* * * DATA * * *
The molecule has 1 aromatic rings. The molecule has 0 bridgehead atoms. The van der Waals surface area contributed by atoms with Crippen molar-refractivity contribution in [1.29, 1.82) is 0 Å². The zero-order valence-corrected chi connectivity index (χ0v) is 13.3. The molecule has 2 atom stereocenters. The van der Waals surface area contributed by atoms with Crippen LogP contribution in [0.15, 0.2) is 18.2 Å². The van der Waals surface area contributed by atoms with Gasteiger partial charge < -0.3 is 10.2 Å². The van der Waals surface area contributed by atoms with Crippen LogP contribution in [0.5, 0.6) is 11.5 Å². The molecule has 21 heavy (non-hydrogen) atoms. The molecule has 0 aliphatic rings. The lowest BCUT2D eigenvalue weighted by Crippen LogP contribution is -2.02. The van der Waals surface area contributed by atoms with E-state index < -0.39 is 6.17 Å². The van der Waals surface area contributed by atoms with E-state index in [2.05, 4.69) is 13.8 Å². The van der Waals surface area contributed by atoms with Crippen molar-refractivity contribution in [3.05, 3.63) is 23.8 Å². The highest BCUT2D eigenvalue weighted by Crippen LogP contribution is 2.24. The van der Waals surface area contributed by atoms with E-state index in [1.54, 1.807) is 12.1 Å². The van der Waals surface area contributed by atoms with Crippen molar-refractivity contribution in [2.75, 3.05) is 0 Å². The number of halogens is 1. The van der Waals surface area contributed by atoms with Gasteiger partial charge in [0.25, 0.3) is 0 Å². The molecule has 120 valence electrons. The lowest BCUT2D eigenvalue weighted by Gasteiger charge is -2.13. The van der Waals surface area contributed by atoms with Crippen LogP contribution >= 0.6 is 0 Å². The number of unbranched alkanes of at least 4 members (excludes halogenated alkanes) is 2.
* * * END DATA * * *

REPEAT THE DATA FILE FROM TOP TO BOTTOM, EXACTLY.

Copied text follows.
The molecule has 1 aromatic rings. The molecule has 0 bridgehead atoms. The van der Waals surface area contributed by atoms with Crippen molar-refractivity contribution in [1.29, 1.82) is 0 Å². The zero-order valence-corrected chi connectivity index (χ0v) is 13.3. The molecule has 2 atom stereocenters. The van der Waals surface area contributed by atoms with Crippen LogP contribution in [0.15, 0.2) is 18.2 Å². The van der Waals surface area contributed by atoms with Gasteiger partial charge < -0.3 is 10.2 Å². The van der Waals surface area contributed by atoms with Crippen LogP contribution in [0.5, 0.6) is 11.5 Å². The molecule has 21 heavy (non-hydrogen) atoms. The molecule has 0 aliphatic rings. The lowest BCUT2D eigenvalue weighted by Crippen LogP contribution is -2.02. The van der Waals surface area contributed by atoms with E-state index < -0.39 is 6.17 Å². The van der Waals surface area contributed by atoms with E-state index in [2.05, 4.69) is 13.8 Å². The van der Waals surface area contributed by atoms with Crippen molar-refractivity contribution in [3.05, 3.63) is 23.8 Å². The highest BCUT2D eigenvalue weighted by Crippen LogP contribution is 2.24. The van der Waals surface area contributed by atoms with E-state index in [1.54, 1.807) is 12.1 Å². The van der Waals surface area contributed by atoms with Crippen molar-refractivity contribution in [2.75, 3.05) is 0 Å². The number of halogens is 1. The van der Waals surface area contributed by atoms with Gasteiger partial charge in [0.25, 0.3) is 0 Å². The molecule has 120 valence electrons. The lowest BCUT2D eigenvalue weighted by Gasteiger charge is -2.13. The van der Waals surface area contributed by atoms with Crippen LogP contribution >= 0.6 is 0 Å². The number of unbranched alkanes of at least 4 members (excludes halogenated alkanes) is 2.